Creating Authentic Characters — Janice Dick

There are many methods for creating fictional characters. We’ll look at how to:

  • create characters from our imaginations
  • use people we know and alter them to be unrecognizable
  • create conglomerates using characteristics from a number of people
  • use actual people

In order to create a character, we need to know what we expect from that individual. Allow me to use some examples from my historical series. In my first book, I wanted two main characters for their specific perspectives of the events of the time and for contrast:  one male and one female, one rich and one middle-class. Certain attributes for Katarina Hildebrandt came from me, from my mother, from other women I knew, to be formed into a woman who was shy but inwardly stronger than she realized.

Now, it’s important to make sure all our characters don’t resemble us. We need to make them unique, choosing paths we might never take.

Katarina’s male counterpart, Johann Sudermann, took on some of the traits of my maternal grandfather but also developed some unexpected ways of his own. I was able to give him a few of the experiences of my grandfather in his Red Cross service during World War I. We are free to incorporate real events and experiences and fit them into the lives of our characters in order to make them more realistic and credible.

For colour and a completely different perspective, I introduced Paul Gregorovich Tekanin. He was strictly a product of my imagination, a minor character included to portray the conflict between the Mennonites and the Russian peasants. However, Paul Gregorovich refused to go away, becoming an integral part of all three books in the series and adding conflict and fascinating information I had not previously been aware of. We may be surprised when we allow our creations to act according to their wishes, within limits.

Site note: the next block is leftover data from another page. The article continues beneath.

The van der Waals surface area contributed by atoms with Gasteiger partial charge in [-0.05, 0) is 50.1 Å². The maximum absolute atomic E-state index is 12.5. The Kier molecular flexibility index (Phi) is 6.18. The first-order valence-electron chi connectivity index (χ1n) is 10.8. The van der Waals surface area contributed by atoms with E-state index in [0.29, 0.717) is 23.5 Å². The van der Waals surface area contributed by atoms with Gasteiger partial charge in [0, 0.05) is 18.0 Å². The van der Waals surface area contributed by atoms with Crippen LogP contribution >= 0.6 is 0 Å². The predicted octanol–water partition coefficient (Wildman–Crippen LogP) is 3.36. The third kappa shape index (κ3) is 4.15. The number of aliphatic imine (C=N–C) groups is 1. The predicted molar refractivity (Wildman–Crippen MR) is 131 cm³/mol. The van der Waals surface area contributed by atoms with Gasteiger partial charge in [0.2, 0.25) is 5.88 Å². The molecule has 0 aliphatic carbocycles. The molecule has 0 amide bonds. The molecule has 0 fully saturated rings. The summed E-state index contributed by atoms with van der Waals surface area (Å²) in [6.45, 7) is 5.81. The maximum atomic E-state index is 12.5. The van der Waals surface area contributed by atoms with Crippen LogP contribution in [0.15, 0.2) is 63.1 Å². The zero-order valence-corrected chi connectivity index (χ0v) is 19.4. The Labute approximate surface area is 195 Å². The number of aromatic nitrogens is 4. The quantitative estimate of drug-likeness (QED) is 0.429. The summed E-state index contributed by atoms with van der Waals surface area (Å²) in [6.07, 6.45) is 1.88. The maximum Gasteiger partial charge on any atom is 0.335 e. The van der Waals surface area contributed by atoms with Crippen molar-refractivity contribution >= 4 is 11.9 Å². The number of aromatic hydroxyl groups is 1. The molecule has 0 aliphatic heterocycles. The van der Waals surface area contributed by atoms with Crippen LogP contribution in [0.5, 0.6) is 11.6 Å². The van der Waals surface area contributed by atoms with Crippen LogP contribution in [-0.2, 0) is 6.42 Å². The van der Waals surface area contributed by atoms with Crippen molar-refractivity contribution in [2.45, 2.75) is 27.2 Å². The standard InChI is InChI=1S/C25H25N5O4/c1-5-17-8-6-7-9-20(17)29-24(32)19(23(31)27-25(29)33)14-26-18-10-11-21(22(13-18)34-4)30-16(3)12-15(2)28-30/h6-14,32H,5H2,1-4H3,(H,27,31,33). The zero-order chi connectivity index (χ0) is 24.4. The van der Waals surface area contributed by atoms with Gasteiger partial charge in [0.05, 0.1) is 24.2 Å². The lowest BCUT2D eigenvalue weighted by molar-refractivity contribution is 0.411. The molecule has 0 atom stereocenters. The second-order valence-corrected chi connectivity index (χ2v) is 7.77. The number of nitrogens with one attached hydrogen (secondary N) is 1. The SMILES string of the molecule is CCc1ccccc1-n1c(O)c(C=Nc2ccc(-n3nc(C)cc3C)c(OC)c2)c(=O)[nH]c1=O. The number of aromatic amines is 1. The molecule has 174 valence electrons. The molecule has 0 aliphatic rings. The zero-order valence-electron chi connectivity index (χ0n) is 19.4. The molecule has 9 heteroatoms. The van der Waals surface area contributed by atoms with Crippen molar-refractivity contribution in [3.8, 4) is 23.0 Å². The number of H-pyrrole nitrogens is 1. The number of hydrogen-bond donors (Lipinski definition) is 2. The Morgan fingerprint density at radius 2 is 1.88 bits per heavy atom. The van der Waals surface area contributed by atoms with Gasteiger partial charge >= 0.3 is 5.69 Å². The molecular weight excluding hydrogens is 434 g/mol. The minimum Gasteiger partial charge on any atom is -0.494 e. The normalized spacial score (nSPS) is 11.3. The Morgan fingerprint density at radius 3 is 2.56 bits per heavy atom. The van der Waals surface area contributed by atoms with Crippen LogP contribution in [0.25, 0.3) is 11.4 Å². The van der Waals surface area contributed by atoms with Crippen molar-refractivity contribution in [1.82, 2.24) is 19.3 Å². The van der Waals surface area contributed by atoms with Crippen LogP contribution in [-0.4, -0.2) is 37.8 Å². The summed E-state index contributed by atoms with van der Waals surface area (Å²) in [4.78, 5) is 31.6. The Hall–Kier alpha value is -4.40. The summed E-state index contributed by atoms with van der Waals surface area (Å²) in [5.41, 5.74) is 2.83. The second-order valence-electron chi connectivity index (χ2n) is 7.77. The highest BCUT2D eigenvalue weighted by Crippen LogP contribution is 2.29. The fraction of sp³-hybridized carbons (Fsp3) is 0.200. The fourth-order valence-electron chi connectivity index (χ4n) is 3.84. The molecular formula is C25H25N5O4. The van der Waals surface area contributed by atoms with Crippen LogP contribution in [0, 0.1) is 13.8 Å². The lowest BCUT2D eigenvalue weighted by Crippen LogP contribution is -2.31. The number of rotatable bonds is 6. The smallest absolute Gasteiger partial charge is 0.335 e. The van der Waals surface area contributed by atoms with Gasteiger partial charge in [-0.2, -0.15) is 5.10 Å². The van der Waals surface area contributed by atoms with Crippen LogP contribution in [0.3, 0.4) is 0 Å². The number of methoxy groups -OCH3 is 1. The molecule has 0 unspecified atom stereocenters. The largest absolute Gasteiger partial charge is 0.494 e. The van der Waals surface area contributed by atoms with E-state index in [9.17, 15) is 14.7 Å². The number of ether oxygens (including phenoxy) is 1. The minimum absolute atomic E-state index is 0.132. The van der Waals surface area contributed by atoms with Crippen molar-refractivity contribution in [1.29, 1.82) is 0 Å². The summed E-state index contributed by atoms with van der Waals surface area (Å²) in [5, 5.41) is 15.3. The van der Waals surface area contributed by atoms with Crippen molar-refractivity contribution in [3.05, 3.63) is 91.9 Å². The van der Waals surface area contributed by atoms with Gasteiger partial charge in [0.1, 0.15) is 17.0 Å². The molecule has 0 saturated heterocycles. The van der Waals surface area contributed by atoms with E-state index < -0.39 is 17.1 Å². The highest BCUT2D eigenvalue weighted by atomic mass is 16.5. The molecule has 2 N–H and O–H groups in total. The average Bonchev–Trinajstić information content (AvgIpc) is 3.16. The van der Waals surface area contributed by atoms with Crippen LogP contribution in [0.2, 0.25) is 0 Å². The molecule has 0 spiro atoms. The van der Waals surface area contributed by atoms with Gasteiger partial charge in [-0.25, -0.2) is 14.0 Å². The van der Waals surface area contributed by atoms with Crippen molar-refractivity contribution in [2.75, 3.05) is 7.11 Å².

A character from my second book, Wilhelm Enns, is based largely on my paternal grandfather in looks and backstory. He was a lean, handsome, moustached widower, with three young children who needed a mother. It was easy to describe him as I held his photo in my hand.

Heinrich Hildebrandt, Katarina’s father, was based almost completely on what I could discover about my husband’s great-grandfather, a wealthy philanthropist and dedicated pacifist.

Besides these character creations, we can also use real people in our novels. Including actual historical or living persons in our work is trickier than creating our own characters in that we must portray them as accurately as possible.

For example, the name Nestor Machno, when mentioned to a couple of elderly gentlemen who had experienced the revolution in Russia, caused shudders even after all those years.

There are many resources for whatever we are writing, and sometimes they don’t agree. What if two sources disagree on a character’s motivation? In my case, I weighed the odds, considering what I knew of the man and chose the most probable course. We do the best we can, always remembering that history is written by the victors.

A question that might come up when using real people in our fiction is, what if their lives are less than exemplary? Anne Lamott says, “If people wanted us to write nice things about them, they should have behaved better.” Great quip, but perhaps less than conscientious on our part as writers. We must carefully think through the responses our actions may bring forth.

I have in my library a great resource for characterization, a book called Turning Life into Fiction by Robin Hemley. He offers helpful ideas for altering or disguising the people we use in our stories.

A few ideas for learning to know our characters is to apply personality tests. These are available online at such sites as: These kinds of checks can help us keep our characters true to themselves. There’s also a great downloadable resource from Jeff Gerke called How to Find Your Story at Also available is Character Creation for the Plot-First Novelist at

The better we know our characters, the better they will be able to tell the story. We must also remember that every main character must change over the course of the story. These changes can be plotted on a character arc.

When we develop unique, three-dimensional characters, they will become part of us, sometimes more real than the people around us.

Stay tuned next month for a closely connected element: dialogue.

janice dickJanice Dick writes historical and contemporary fiction,
inspirational articles and book reviews.
She also edits and presents writing workshops.

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